Several Kosovo police officers and ethnic Serb civilians have been injured in clashes that broke out during raids on suspected smugglers in a volatile area of Kosovo, according to local officials.
Kosovo police said in a statement that officers met resistance in Mitrovica, in the north, as they carried out an operation to seize illicit goods in several towns on Wednesday. The area is mostly populated by Kosovo’s Serb minority.
The police statement said that “criminal groups” blocked roads with cars, used stun bombs, hand grenades and fired shots to “hamper and attack” officers. It said six officers were injured and eight Serbs were arrested.
Serbian state TV showed people running from tear gas and one vehicle set on fire. It said several people were injured.
The Kosovo Online news portal quoted Zlatan Elek, head of a hospital in Mitrovica, as saying one person was seriously injured by a firearm.
“He is in intensive care and is in serious condition,” Elek said.
‘The edge of chaos’
The violence followed a border dispute between Serbia and Kosovo last month about vehicle licence plates.
It prompted an angry response from Belgrade, with Serbian Prime Minister Ana Brnabic calling for NATO, which has 3,000 peacekeepers in Kosovo, to restore order and prevent “chaos” in the region.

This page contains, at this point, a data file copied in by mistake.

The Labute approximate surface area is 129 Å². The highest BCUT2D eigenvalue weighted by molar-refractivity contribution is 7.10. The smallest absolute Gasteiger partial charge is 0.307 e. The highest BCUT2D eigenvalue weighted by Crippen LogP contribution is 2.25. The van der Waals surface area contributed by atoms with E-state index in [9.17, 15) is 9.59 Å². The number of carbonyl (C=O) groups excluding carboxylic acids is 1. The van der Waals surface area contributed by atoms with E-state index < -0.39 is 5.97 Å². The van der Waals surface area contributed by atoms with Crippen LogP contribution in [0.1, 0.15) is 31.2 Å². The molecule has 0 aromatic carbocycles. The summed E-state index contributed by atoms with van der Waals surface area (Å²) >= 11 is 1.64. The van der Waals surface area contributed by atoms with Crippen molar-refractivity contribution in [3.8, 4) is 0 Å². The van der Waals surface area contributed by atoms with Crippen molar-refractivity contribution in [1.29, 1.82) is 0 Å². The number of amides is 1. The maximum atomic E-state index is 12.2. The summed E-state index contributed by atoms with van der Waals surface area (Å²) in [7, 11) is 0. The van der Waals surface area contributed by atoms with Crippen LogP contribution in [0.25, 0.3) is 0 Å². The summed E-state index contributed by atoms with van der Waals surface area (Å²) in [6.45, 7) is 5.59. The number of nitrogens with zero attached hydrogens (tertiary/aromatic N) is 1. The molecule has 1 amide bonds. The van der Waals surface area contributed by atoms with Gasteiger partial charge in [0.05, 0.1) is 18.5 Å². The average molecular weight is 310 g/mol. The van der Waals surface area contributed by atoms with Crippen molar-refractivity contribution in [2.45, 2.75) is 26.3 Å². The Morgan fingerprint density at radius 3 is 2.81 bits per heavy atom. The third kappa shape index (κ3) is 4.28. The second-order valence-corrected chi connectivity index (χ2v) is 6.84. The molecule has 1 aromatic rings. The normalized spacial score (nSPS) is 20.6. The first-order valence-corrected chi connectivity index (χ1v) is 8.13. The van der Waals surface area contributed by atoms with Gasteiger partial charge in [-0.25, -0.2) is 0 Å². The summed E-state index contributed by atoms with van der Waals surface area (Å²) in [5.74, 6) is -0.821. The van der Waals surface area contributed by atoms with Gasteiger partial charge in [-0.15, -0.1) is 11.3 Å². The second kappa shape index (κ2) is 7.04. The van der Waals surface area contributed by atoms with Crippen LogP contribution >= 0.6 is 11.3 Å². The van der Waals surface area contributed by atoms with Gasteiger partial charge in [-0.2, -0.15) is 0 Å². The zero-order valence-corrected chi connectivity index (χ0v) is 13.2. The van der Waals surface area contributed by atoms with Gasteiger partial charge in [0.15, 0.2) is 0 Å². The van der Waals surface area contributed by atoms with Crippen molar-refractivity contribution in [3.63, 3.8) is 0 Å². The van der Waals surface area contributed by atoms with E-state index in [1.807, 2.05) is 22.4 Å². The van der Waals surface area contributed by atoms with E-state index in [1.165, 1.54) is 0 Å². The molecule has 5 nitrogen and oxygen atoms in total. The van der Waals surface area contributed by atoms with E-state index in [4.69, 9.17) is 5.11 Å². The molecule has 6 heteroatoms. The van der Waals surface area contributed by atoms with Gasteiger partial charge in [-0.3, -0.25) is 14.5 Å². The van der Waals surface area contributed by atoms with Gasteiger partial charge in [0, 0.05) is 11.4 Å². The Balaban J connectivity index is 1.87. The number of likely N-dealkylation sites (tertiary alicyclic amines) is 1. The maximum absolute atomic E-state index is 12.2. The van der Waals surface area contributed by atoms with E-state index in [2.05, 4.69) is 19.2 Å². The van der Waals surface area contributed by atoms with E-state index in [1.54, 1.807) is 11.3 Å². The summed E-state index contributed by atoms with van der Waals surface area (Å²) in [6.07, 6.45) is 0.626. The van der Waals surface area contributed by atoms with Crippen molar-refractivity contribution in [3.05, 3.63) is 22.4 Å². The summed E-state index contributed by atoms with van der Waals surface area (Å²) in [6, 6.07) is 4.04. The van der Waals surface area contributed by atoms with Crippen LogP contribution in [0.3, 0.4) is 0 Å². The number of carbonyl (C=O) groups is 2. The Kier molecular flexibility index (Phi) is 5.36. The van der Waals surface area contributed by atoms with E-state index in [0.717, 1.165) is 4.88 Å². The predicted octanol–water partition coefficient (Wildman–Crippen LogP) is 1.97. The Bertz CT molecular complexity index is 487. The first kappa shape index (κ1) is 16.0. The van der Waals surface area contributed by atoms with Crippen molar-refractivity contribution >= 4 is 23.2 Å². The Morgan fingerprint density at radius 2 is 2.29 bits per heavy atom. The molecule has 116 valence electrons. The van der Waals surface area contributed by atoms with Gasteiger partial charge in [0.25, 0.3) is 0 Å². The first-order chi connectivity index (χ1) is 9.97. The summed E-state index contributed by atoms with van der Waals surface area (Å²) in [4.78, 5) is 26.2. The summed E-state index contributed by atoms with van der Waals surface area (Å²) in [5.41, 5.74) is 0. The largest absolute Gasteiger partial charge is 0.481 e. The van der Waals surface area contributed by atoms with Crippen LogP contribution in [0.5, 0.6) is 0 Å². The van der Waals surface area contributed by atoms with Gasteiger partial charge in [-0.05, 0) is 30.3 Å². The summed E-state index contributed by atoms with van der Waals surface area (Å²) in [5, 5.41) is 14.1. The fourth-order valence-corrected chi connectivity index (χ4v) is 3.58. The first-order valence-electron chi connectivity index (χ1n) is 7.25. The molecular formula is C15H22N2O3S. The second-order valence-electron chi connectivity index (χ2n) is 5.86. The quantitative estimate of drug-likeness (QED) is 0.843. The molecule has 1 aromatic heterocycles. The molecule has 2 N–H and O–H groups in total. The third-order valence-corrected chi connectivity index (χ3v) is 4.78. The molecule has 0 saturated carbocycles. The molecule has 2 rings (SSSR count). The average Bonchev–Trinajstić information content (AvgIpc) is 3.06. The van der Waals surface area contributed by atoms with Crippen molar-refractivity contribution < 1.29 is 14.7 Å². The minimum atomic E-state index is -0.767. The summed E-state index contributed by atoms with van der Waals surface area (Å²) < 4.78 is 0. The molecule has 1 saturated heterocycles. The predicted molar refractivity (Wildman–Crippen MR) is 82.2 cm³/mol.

“This is the last moment that demands clear reaction to stop the mad policies conducted by Pristina,” Brnabic said in a statement. “This kind of conduct … brings us to the edge of chaos.”
But Kosovo Prime Minister Albin Kurti said authorities would continue to “fight and prevent smuggling”.
“Crime and criminals groupings will not be tolerated,” Kurti wrote on his Facebook page.
He called on ethnic Serbs in Kosovo to reject claims in some Serbian media that the police raid was an ethnic issue.
The European Union’s foreign policy chief, Josep Borrell, said Brussels was in contact with Belgrade and Pristina.
“Unilateral and uncoordinated actions that endanger stability are unacceptable,” he tweeted, adding that “all open issues must be addressed through the EU-facilitated Dialogue”.
Kosovo declared independence from Serbia in 2008, but some of the about 50,000 Serbs remaining in the country’s north refuse to recognise Pristina authorities and see Belgrade as their capital.
Serbia, supported by its allies Russia and China, does not recognise the statehood of its former province but most Western countries do, including the United States.
EU-mediated talks aimed at resolving the deadlock have so far failed to achieve normalised ties between Pristina and Belgrade.